This language continues to evolve. The most recent time I worked with Hay she offered, “What if every cell in my body has the potential to be served by how I see?” Previously there was, “What if, “What if where I am is what I need,” is not an examination of what I need but an examination of the question “what if where I am is what I need?” What if less is more is not less? And “What if my choice to surrender the pattern of fixing on a singularly coherent idea, feeling, or object, when I am dancing – is a way of remembering to see where I am in order to surrender where I am? What if how I see while I am dancing is a means by which movement arises without looking for it?” * But the provocation I have been engaging most in these recent times of practice has been that which I was first introduced to during an intensive at Bundanon in 2010 – “Turn your f***ing head” As I understand it, this provocation came out of the experience Hay had of watching herself on video and noting a fixity in her head, a tendency not move it unless the body changed direction, in which case it would follow along. I take this to mean it was lacking the kind of freedom and independence that is oftentimes supported by the study of Alexander Technique – this is my observation of those whom I have taught as well as in my self. Until now, I have felt that it would be immensely helpful to have a recording of Hay giving her provocations while one practices. It is hard work to rigorously impose these on oneself, in particular “Turn your f***ing head.” But rather interestingly, I have found that wearing a camera on my head cultivates a new awareness of my head’s orientation and a concern about the footage I am capturing. These two things work against each other. I wish for my head to move freely and yet my serious concern about what footage I might be capturing or how this might all appear from the outside fixes my head even more.
Turn your fucking head is a single movement direction used in the practice of my work. It is meant to disrupt beliefs that what you are doing matters, whether or not you are conscious that you have this belief. In the context of my work, what matters is not what you do but how you are choosing to engage in the moment.
The regal head is endemic to dance and theatre practitioners. As artists we need to prove we are serious and responsible citizens of the world, committed to our respective art forms, who know what we are doing and want the audience to know this too. This need to assert our value in society lodges the head like a fortress, unwilling to surrender.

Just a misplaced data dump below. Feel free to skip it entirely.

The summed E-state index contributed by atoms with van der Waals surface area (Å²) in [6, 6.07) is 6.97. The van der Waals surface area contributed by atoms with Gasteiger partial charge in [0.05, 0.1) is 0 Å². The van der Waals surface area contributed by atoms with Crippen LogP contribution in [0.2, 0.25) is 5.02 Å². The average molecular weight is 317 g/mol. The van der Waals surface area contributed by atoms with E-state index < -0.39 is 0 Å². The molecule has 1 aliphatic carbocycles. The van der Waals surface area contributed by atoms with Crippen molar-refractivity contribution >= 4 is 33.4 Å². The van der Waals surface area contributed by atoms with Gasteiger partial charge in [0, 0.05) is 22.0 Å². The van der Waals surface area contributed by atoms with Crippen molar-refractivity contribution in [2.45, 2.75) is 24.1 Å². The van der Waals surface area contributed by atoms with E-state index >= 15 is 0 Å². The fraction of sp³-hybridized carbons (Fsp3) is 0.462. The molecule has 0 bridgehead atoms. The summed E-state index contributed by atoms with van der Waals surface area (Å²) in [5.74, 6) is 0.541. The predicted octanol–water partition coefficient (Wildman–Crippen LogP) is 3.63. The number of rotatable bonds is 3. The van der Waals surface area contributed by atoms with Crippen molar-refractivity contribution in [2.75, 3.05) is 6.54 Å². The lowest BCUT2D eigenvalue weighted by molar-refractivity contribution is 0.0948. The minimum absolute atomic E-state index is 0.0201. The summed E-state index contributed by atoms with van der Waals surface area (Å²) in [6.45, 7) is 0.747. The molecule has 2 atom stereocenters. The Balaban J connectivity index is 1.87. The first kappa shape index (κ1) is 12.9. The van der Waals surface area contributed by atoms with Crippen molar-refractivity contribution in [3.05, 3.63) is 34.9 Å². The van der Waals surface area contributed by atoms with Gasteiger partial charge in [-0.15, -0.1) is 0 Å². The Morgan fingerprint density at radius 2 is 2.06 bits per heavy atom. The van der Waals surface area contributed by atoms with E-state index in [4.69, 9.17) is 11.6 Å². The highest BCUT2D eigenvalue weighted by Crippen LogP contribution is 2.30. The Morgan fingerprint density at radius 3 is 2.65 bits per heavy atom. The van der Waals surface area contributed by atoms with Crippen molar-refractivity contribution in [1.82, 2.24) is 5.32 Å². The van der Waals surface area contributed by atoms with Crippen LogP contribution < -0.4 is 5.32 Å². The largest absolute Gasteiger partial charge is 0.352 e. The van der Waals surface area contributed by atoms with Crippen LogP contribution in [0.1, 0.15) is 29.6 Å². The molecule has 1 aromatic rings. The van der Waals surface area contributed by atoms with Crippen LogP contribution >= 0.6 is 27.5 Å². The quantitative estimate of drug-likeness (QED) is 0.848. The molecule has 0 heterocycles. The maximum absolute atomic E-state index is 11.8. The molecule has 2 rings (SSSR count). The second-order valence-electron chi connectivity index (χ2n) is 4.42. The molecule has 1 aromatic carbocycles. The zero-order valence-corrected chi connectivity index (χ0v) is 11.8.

I began to loosen up. Rather than my head turning as a consequence of dancing, I found it more effective to arbitrarily turn my head as if in response to someone calling my name, or a book falling on the floor nearby. Coincidentally with every shift in my visual field when my head did turn, my body experienced a differentiation of physicality.
I turn my fucking head to refresh my body palette…
(Hay, Deborah. Using the Sky: A Dance. Oxon and New York: Routledge, 2016. Pp. 103 -104.)
Most dance training assumes that there is a single coherent being who dances. My work succeeds when there is no one “one”, no single moment, or meaning, movement, image, character, emotion, that exists long enough for either the dancer or audience to identify as an “is” that is happening.
(Hay, Deborah. Using the Sky: A Dance. Oxon and New York: Routledge, 2016. p.10)
If I’m honest I must say that during my first viewing of my Go Pro footage I was disappointed. It was so bumpy and lopsided. It made me feel quite nauseated. It was not what I had imagined. For some reason I think I had imagined the smooth, coherent footage we are so accustomed to watching of contemporary dance. Oftentimes, the videoing and editing is labored over as much as processes of developing the choreography and performing it.
At this time I continue to practice and to film and to allow what I am capturing make me feel uncomfortable. I’m not sure if more exposure to this ‘messy’ footage will shift my perception of it… but perhaps I will save that for a post further down the track. The head is also a most precarious of places to balance the Go Pro and I have in mind to purchase a harness so I can secure it to my chest and see what kinds of things this throws up. For now, its time to get that helmet on and get stuck into some more practice.